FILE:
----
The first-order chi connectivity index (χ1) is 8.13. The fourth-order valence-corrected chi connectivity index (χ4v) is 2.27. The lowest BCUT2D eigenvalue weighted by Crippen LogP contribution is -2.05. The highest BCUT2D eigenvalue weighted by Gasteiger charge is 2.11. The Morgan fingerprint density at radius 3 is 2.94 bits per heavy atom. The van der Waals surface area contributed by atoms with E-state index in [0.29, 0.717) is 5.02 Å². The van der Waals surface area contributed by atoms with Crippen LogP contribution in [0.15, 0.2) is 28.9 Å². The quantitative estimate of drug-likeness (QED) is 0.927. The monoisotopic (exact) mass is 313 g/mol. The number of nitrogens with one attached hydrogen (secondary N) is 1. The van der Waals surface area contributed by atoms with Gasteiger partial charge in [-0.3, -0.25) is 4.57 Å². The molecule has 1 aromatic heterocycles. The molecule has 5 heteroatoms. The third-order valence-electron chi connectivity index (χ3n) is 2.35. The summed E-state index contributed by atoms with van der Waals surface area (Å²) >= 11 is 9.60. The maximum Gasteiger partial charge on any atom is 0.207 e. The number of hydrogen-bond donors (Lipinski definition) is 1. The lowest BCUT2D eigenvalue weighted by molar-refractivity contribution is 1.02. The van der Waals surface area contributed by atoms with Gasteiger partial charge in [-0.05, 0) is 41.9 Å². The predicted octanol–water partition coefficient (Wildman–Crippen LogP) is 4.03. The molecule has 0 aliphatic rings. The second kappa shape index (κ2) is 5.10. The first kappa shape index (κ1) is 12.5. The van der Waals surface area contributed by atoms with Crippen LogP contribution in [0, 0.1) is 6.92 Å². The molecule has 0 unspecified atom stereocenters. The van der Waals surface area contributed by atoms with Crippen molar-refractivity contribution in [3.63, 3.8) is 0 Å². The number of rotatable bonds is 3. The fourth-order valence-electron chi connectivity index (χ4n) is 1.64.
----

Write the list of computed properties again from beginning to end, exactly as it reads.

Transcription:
The first-order chi connectivity index (χ1) is 8.13. The fourth-order valence-corrected chi connectivity index (χ4v) is 2.27. The lowest BCUT2D eigenvalue weighted by Crippen LogP contribution is -2.05. The highest BCUT2D eigenvalue weighted by Gasteiger charge is 2.11. The Morgan fingerprint density at radius 3 is 2.94 bits per heavy atom. The van der Waals surface area contributed by atoms with E-state index in [0.29, 0.717) is 5.02 Å². The van der Waals surface area contributed by atoms with Crippen LogP contribution in [0.15, 0.2) is 28.9 Å². The quantitative estimate of drug-likeness (QED) is 0.927. The monoisotopic (exact) mass is 313 g/mol. The number of nitrogens with one attached hydrogen (secondary N) is 1. The van der Waals surface area contributed by atoms with Gasteiger partial charge in [-0.3, -0.25) is 4.57 Å². The molecule has 1 aromatic heterocycles. The molecule has 5 heteroatoms. The third-order valence-electron chi connectivity index (χ3n) is 2.35. The summed E-state index contributed by atoms with van der Waals surface area (Å²) >= 11 is 9.60. The maximum Gasteiger partial charge on any atom is 0.207 e. The number of hydrogen-bond donors (Lipinski definition) is 1. The lowest BCUT2D eigenvalue weighted by molar-refractivity contribution is 1.02. The van der Waals surface area contributed by atoms with Gasteiger partial charge in [-0.05, 0) is 41.9 Å². The predicted octanol–water partition coefficient (Wildman–Crippen LogP) is 4.03. The molecule has 0 aliphatic rings. The second kappa shape index (κ2) is 5.10. The first kappa shape index (κ1) is 12.5. The van der Waals surface area contributed by atoms with Crippen LogP contribution in [0, 0.1) is 6.92 Å². The molecule has 0 unspecified atom stereocenters. The van der Waals surface area contributed by atoms with Crippen molar-refractivity contribution in [3.63, 3.8) is 0 Å². The number of rotatable bonds is 3. The fourth-order valence-electron chi connectivity index (χ4n) is 1.64.